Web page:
Fish Sauce: The Main Ingredient in Asian Cooking

Fish Sauce: The Main Ingredient in Asian Cooking

There are many types of cuisine throughout the world, which represent a culture and its history. Each of these foods have specific ingredients that make them especially representative of that culture’s cuisine. The Italians have tomatoes, the Greeks have cucumbers or walnuts, the Argentines have chimichurri, the Spanish, olive oil and the Brazilians, black beans. Of all of the ingredients that can be found throughout Asia, there is one that makes Asian food, Asian. Fish sauce. Many of you who are lovers of this part of the world might have traveled and eaten many of their foods and are well aware of what this particular ingredient is. Others might have had many foods that included fish sauce and enjoyed them, but now are wishing they were never made aware.

I always have this on hand in my pantry. I use it in coconut curry, stir-fry, udon noodle salads, sometimes even as a substitute for anchovies in Italian dishes. I compare it to what adding just a little more salt does for your cooking. Before you serve homemade food, one always takes a bite to see that it is worthy for guests. Most of the time, all the food needs is a pinch more of salt to round out the flavors. That is fish sauce. It lifts the food, yet brings a meatiness even to vegetarian dishes.

How might I describe the, ahem, aroma, to you? Let’s say, it is the night before you are about to go on a two-week vacation (maybe to Thailand, I don’t know). You’ve gone through most of the things in your refrigerator so as not to return to any surprises. In order to keep things simple, you decide to make something light. So you head to your local fish monger and purchase some fresh salmon.  After a run to the market for some vegetables, you return home, make a fabulous meal, and discard the fishy remains in your garbage can located under your kitchen sink. The next morning, you grab your suitcase, and head to the airport. Mid-flight, you might just very audibly smack your forehead, realizing that you did not take out the trash from the previous night’s salmon dinner. So what is your kitchen, or quite possibly house, going to positively reek of when you return home after two weeks? That was a redundant question. In other words, fish sauce makes canned cat food seem, well, mild. If you happen to be unfortunate enough to spill this, offensive, stuff, grab some fresh lemons and start cleaning!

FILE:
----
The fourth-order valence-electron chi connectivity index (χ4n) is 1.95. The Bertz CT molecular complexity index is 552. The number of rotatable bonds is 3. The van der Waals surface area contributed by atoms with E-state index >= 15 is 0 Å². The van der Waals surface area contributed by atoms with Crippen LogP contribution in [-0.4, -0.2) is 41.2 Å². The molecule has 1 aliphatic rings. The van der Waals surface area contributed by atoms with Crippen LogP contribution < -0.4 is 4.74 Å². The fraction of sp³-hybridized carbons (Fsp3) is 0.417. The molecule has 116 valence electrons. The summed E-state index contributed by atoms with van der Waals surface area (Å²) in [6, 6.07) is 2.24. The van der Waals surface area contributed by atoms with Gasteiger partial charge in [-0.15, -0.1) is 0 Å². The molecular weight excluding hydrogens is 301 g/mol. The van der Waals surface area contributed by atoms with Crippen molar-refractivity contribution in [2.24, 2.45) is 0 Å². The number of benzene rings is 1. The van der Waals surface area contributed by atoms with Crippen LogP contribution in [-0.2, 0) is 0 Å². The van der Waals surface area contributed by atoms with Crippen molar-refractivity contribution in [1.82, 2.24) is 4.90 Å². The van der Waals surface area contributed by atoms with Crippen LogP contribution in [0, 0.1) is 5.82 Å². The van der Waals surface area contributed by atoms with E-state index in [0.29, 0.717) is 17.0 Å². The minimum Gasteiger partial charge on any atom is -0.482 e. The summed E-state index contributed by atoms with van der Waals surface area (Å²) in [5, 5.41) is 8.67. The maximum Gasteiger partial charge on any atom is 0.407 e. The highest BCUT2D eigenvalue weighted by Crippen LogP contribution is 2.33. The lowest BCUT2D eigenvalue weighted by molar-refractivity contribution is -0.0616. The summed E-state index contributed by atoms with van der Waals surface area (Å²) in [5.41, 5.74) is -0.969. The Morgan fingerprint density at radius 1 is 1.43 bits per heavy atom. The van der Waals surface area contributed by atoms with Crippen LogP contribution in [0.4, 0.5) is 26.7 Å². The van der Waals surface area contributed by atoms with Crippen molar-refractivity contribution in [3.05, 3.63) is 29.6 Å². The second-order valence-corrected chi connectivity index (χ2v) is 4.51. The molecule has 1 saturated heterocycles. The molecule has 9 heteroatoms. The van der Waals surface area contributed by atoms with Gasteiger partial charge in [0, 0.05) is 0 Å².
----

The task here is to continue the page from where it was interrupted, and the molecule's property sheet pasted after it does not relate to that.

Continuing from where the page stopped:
Personally, I love knowing where my food is from, how it’s made and its history. Many claim that fish sauce originated in Thailand, but it is also made in China and Vietnam, where they are proud to say that their one-thousand year old tradition has sustained the rule of China, the French and the Americans, and a civil war that was a daily fight for twenty years. This pungent, yet treasured ingredient, possesses many names: nam pla in Thailand, yu lu in China, and nuoc mam in Vietnam. Regardless of origination, most fish sauce has a similar way in which it may be made. The only variable is the type of fish used, however, it is typically the smaller fishes that have very little value, such as anchovies. Sometimes mackerel or sardines are used, but they make for a more expensive fish sauce, as these types are viewed as “food fish”. It is made by first, rinsing the fish that arrive fresh from the boats. They are then drained and tossed in a heavy amount of sea salt and placed into large earthenware pots, which have been lined with more sea salt at the base. After a hefty amount of fish are added, they cover it with a bamboo mat, weighed down with rocks. The pots are then placed in a sunny location where they will remain for nine months for fermentation. The heat from direct sun will ferment the fish, eventually turning it into water. After this time, the sauce is drained through a spigot at the base of the pot. By this time, it will be very fragrant and a deep amber-red color. This method brands the fish sauce as 100-percent top grade and genuine. Other methods are used to create slightly lower grades, using heat for faster fermentation.

You can purchase premium fish sauces of 24 ounces for under $6, so really there is no reason to substitute something of lower quality. As most recipes typically use a hint of this ingredient, you will probably have the bottle of 24 ounces for quite sometime, and do not worry about shelf-life, this will sustain a significant amount of time in your pantry, years, even when it has been opened.  If you have not made a habit of using this ingredient before in your Asian cooking, you will soon realize fish sauce is what has been missing.